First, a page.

Bearish Options Betting Heats Up After GameStop Corp. (GME) Earnings

GameStop Corp. (NYSE:GME) options are trading at five times their typical rate, with puts in the lead

Kirra Fedyszyn
May 27, 2016 at 11:59 AM
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Video game retailer GameStop Corp. (NYSE:GME) is off 6.3% at $28.11, after the company offered up a mixed first-quarter earnings report. This move on the charts comes as no great surprise, considering the stock has dropped in the session following its earnings report for the previous three quarters in a row. While the shares struggle to keep their razor-thin hold on positive year-to-date territory, traders are taking to the options pits, where GME options are changing hands at five times their typical intraday pace.

Specifically, the stock has seen 16,000 options trade so far today -- in the 98th annual percentile -- with puts outpacing calls. The most active option so far is the weekly 5/27 28-strike put, where it looks like traders may be buying to open last-minute bets, hoping for extended losses by tonight's close, before the weekly option expires. Meanwhile, other bearish speculators are purchasing new positions at GME's July 24 put, anticipating a drop below this level over the next seven weeks.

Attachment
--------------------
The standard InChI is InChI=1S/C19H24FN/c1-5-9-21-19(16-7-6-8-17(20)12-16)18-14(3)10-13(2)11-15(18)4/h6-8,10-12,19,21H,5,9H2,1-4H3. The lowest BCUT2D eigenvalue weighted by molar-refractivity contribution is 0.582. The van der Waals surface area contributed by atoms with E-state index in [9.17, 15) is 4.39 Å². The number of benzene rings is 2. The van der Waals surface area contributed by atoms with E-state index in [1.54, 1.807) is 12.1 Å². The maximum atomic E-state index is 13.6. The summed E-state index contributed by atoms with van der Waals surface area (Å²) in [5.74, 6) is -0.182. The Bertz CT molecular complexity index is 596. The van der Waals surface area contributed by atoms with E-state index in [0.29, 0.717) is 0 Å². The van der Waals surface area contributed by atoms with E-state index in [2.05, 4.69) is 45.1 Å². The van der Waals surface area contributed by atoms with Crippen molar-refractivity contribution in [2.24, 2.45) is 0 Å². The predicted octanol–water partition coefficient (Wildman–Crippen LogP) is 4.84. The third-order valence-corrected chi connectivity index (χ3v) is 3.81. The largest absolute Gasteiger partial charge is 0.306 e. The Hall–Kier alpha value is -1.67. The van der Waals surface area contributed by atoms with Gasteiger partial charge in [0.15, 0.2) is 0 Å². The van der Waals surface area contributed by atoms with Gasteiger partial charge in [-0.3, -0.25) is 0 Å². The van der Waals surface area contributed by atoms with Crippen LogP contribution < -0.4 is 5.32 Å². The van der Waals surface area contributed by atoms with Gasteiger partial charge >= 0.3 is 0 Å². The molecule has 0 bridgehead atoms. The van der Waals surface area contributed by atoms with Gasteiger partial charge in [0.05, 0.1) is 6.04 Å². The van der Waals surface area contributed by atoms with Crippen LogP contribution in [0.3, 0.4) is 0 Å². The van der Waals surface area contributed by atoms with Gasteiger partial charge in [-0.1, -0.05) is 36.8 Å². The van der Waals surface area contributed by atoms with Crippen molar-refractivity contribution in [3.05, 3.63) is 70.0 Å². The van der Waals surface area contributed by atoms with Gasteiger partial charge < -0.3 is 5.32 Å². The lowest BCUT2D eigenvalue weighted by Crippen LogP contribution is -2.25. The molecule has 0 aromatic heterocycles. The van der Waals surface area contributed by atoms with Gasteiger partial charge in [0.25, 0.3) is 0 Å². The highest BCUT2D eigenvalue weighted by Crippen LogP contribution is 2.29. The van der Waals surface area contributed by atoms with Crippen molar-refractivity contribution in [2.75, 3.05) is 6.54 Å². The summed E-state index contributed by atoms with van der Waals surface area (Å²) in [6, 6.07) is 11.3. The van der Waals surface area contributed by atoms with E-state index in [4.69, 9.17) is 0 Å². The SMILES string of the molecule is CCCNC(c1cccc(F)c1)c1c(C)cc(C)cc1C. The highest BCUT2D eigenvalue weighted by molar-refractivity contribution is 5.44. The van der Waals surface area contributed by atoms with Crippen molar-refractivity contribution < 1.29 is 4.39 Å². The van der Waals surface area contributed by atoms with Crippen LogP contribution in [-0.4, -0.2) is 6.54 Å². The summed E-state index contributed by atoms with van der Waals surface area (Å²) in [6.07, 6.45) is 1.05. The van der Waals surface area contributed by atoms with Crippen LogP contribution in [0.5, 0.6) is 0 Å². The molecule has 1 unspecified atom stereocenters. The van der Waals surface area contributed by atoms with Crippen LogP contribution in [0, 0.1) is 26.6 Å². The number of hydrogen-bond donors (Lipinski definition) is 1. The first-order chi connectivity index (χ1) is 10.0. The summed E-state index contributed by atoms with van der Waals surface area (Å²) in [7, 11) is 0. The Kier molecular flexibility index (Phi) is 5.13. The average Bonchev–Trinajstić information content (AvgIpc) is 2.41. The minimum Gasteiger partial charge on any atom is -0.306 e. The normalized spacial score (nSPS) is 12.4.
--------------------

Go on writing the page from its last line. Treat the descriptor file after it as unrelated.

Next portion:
Today's appetite for long puts represents a change of pace for GME. Over the last 10 weeks on the International Securities Exchange (ISE), Chicago Board Options Exchange (CBOE), and NASDAQ OMX PHLX (PHLX), the stock has racked up a call/put volume ratio of 2.78 -- higher than 98% of all readings taken in the past year.

Not all of these call buyers are necessarily bulls, though. Short interest on GME accounts for a whopping 35.6% of the equity's available float -- worth more than three weeks of trading, at GME's typical daily pace. Put simply, it's possible some recent call buyers are actually short sellers looking to hedge their bearish positions against upside risk.

From a technical standpoint, today's struggle -- exacerbated by a price-target cut to $42 at Baird -- is basically par for the course. GameStop Corp. (NYSE:GME) has given up 31% of its value over the past 12 months, hitting a two-year low of $24.33 in late January. More recently, the shares found support at their 80-day moving average in March and April, but it appears that trendline has now reverted to resistance, rejecting GME in the lead-up to earnings.

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